Aaron Judge is on the verge of making history. New York Yankees fans have been enjoying most every minute of his incredible run. Yes Network, the television home of the Bronx Bombers, is enjoying their best Yankees viewership in 11 years. Now, it helps when your team wins almost every game for the first 3 months of the season but having your star outfielder chase legends like Babe Ruth and Roger Maris doesn't hurt either.
Bill Madden of the Daily News joined The Drive with Charlie & Dan today and stated that Major League Baseball, and specifically Commissioner Rob Manfred, publicly attempted to minimize David Ortiz's positive test result for PED's, in addition to the slugger's close relationship with a suspected PED drug dealer from the Dominican Republic. Madden backed up his claim as information documented in the book 'The Baseball Cop' written by former Major League Baseball investigator, Eddie Dominguez. The Daily News baseball columnist said that Major League Baseball will one day 'regret' David Ortiz' induction.
Some things are pretty simple. Cheating is cheating. There is no, "well, they sort of cheated" in Major League Baseball, where franchises are worth billions and players salaries are predicated on performance. Or maybe there is. On Tuesday, MLB commissioner Rob Manfred's 2017 infamous "Yankee letter" was released, as directed by a judge.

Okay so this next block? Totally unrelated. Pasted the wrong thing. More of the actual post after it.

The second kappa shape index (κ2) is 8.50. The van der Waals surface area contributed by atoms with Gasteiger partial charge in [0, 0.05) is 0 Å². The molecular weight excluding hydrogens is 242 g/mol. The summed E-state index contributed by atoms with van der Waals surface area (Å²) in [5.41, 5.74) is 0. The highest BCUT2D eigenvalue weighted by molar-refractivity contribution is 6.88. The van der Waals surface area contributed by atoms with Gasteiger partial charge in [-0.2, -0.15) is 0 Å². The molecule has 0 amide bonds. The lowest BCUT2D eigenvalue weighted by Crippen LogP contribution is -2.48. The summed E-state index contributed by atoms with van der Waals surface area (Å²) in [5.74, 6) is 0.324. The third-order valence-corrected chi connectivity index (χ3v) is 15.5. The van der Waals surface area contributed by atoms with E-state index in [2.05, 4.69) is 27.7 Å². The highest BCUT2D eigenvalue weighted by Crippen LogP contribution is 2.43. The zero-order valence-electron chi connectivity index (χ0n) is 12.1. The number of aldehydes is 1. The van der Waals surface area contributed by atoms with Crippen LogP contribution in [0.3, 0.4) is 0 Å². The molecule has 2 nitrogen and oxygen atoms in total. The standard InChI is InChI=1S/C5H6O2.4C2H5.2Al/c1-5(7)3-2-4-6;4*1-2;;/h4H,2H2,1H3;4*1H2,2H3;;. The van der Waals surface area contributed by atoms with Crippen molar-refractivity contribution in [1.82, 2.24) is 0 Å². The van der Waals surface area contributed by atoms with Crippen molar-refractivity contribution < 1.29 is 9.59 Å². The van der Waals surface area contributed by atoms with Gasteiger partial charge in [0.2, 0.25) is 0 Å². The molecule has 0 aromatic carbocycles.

The Major League baseball owners and the MLB Players Association met again on Tuesday. It was announced afterward that "little progress" was made. However, realistically, each step of progress will usher the two sides towards an eventual agreement. And, it may be sooner than we are being led to believe.
Tonight over 6 million people will tune in their televisions to a sold out Coors Field in Colorado to see Major League Baseball players take glorified batting practice. A pitcher, that the Major League hitter is familiar with, will attempt to throw perfect pitches and the batter will attempt to deposit them deep into the caverns of seats in the outfield filled outstretched arms attached to gloves waiting to absorb a piece of baseball history.
The MLB Commissioner is getting hammered by the players, media and the fans. He, along with the owners he works for, have lost touch with what made this sport great. Video replay challenges, guys stepping out of the box, pitchers taking almost a full minute between pitches and pitcher inspections have, in Miami Marlins manager, Don Mattingly’s words, “made the game unwatchable.” But no one in the Commissioner’s office listens.